It seems that one of the main results of this week’s failed coup against Gordon Brown is that Alistair Darling has plucked up the courage to make a partial admission of the extent of the disaster that the Labour government has visited on our country. In an interview in the Times today he says:
Many departments will have less money in the next few years,” he said. “[The cuts] are utterly totally non-negotiable … We had a very constructive meeting on Wednesday about what we needed to do and wanted to do in the Budget. I have always been clear you have to level with people. We are talking about something like a £57 billion reduction in the deficit through tax increases and spending cuts. It is a change of direction.”
It is good to see a number from Darling but it is less than half of the amount required. On Thursday Philip Hammond, Shadow Chief Secretary to the Treasury, roasted the Government in the debate of the Pre-Budget Report. The key section of his speech was:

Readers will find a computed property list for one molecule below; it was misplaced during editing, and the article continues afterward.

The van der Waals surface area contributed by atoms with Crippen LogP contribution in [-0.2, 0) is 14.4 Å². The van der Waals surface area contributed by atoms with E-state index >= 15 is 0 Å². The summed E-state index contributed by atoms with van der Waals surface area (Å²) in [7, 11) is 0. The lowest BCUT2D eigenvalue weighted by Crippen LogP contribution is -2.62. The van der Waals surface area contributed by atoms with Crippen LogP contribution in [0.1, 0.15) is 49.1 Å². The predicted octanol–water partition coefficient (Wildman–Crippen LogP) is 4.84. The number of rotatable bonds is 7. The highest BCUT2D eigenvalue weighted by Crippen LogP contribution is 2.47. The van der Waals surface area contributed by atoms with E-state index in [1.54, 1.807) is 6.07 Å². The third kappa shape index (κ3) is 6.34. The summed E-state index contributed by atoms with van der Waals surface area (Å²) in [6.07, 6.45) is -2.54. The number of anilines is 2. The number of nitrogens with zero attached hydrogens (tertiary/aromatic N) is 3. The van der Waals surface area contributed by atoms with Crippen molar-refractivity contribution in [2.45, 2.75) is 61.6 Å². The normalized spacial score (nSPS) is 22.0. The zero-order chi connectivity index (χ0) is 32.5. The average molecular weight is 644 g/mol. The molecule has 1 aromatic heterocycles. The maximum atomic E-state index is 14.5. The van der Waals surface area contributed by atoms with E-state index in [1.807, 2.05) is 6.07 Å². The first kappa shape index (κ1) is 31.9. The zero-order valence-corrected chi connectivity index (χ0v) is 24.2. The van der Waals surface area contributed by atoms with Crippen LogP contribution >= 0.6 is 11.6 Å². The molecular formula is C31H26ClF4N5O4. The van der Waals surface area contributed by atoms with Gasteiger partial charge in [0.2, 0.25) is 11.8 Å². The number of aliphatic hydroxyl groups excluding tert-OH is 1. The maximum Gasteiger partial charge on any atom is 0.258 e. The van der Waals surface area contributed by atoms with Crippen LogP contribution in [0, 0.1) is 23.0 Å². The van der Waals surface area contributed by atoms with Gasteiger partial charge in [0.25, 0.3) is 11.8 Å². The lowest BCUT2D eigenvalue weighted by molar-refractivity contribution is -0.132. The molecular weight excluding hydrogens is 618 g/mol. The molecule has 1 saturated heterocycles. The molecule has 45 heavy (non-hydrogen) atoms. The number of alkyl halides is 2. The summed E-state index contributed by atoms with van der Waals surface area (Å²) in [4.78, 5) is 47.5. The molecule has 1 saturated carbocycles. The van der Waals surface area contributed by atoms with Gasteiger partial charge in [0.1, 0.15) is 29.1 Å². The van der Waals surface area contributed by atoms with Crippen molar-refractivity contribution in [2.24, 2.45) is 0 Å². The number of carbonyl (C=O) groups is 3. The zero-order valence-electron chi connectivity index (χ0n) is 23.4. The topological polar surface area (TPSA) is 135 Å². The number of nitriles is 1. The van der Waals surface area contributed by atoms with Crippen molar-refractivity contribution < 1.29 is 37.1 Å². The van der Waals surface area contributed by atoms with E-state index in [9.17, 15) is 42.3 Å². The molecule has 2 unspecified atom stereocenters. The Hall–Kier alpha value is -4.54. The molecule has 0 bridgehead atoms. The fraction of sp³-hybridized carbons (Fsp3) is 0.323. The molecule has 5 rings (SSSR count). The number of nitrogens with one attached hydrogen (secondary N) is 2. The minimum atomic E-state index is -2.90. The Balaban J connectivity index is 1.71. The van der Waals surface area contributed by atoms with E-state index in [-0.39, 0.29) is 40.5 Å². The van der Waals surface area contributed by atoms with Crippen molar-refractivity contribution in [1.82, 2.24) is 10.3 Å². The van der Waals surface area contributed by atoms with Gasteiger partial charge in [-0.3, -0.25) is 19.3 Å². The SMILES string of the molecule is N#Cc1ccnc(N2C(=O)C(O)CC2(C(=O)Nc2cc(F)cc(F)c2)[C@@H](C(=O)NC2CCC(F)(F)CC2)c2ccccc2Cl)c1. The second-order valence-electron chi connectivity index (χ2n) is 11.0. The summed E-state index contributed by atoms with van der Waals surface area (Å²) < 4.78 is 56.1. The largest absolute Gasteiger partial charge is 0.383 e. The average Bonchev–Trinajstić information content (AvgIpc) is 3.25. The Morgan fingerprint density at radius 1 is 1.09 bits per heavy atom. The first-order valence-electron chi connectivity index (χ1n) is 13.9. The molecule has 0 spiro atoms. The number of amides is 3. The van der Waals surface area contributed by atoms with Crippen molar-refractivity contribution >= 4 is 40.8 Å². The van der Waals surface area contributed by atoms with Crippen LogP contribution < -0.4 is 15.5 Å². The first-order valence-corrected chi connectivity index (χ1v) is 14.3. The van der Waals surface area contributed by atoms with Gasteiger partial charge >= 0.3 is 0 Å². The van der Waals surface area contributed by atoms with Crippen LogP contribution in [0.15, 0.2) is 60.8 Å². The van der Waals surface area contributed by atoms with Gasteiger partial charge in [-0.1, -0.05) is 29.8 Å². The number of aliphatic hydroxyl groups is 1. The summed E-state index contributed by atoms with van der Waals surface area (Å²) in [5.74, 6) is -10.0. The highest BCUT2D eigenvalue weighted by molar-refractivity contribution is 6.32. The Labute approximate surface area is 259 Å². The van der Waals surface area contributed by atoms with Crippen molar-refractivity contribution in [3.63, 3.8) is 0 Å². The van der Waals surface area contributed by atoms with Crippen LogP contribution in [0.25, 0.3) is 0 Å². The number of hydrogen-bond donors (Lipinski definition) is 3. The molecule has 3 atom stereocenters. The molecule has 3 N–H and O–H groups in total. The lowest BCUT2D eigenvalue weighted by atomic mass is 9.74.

Listening to the Chancellor and the Prime Minister yesterday, and to the Chief Secretary, one would think that the global financial crisis had caused the meltdown in Britain’s public finances, but that is not what has happened. According to the Treasury’s figures, the economic recession accounts for about a quarter of Britain’s deficit—that is the cyclical part of the deficit, which economic recovery will eventually eliminate—but three quarters of it is structural, and requires a structural response.
The deficit is £178 billion right now. So three quarters of that is £133.5 billion not the £57 billion figure mentioned by Darling.